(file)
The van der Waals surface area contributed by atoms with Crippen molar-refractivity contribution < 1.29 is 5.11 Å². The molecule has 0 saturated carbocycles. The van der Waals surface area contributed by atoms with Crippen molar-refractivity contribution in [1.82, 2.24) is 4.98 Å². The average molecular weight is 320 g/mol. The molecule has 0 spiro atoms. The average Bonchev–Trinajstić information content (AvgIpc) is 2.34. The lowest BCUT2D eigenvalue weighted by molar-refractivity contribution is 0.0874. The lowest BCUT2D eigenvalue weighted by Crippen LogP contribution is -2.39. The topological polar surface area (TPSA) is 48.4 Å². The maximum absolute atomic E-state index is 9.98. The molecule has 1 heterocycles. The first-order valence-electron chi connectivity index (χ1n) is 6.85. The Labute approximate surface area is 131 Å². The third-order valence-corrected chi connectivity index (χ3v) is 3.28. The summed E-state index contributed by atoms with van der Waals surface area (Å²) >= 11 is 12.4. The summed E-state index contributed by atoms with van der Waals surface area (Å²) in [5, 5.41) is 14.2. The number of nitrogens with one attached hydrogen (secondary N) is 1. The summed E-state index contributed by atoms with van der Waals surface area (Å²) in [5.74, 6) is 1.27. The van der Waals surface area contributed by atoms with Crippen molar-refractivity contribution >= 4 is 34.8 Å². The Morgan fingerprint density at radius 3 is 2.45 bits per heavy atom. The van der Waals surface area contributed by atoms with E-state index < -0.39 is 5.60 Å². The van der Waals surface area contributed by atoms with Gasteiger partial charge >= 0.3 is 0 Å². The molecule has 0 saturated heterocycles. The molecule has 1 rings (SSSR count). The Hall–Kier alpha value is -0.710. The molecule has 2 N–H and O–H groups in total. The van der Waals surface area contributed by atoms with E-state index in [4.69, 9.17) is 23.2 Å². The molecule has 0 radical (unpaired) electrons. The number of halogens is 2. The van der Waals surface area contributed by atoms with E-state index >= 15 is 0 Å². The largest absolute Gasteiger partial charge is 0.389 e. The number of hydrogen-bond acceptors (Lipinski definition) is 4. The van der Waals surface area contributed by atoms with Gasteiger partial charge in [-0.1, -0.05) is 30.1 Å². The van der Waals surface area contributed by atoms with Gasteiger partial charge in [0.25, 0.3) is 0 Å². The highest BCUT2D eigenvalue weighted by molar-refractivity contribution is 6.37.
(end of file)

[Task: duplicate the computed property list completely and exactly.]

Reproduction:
The van der Waals surface area contributed by atoms with Crippen molar-refractivity contribution < 1.29 is 5.11 Å². The molecule has 0 saturated carbocycles. The van der Waals surface area contributed by atoms with Crippen molar-refractivity contribution in [1.82, 2.24) is 4.98 Å². The average molecular weight is 320 g/mol. The molecule has 0 spiro atoms. The average Bonchev–Trinajstić information content (AvgIpc) is 2.34. The lowest BCUT2D eigenvalue weighted by molar-refractivity contribution is 0.0874. The lowest BCUT2D eigenvalue weighted by Crippen LogP contribution is -2.39. The topological polar surface area (TPSA) is 48.4 Å². The maximum absolute atomic E-state index is 9.98. The molecule has 1 heterocycles. The first-order valence-electron chi connectivity index (χ1n) is 6.85. The Labute approximate surface area is 131 Å². The third-order valence-corrected chi connectivity index (χ3v) is 3.28. The summed E-state index contributed by atoms with van der Waals surface area (Å²) >= 11 is 12.4. The summed E-state index contributed by atoms with van der Waals surface area (Å²) in [5, 5.41) is 14.2. The number of nitrogens with one attached hydrogen (secondary N) is 1. The summed E-state index contributed by atoms with van der Waals surface area (Å²) in [5.74, 6) is 1.27. The van der Waals surface area contributed by atoms with Crippen molar-refractivity contribution >= 4 is 34.8 Å². The Morgan fingerprint density at radius 3 is 2.45 bits per heavy atom. The van der Waals surface area contributed by atoms with E-state index < -0.39 is 5.60 Å². The van der Waals surface area contributed by atoms with Gasteiger partial charge >= 0.3 is 0 Å². The molecule has 0 saturated heterocycles. The molecule has 1 rings (SSSR count). The Hall–Kier alpha value is -0.710. The molecule has 2 N–H and O–H groups in total. The van der Waals surface area contributed by atoms with E-state index in [4.69, 9.17) is 23.2 Å². The molecule has 0 radical (unpaired) electrons. The number of halogens is 2. The van der Waals surface area contributed by atoms with E-state index >= 15 is 0 Å². The largest absolute Gasteiger partial charge is 0.389 e. The number of hydrogen-bond acceptors (Lipinski definition) is 4. The van der Waals surface area contributed by atoms with Gasteiger partial charge in [-0.1, -0.05) is 30.1 Å². The van der Waals surface area contributed by atoms with Gasteiger partial charge in [0.25, 0.3) is 0 Å². The highest BCUT2D eigenvalue weighted by molar-refractivity contribution is 6.37.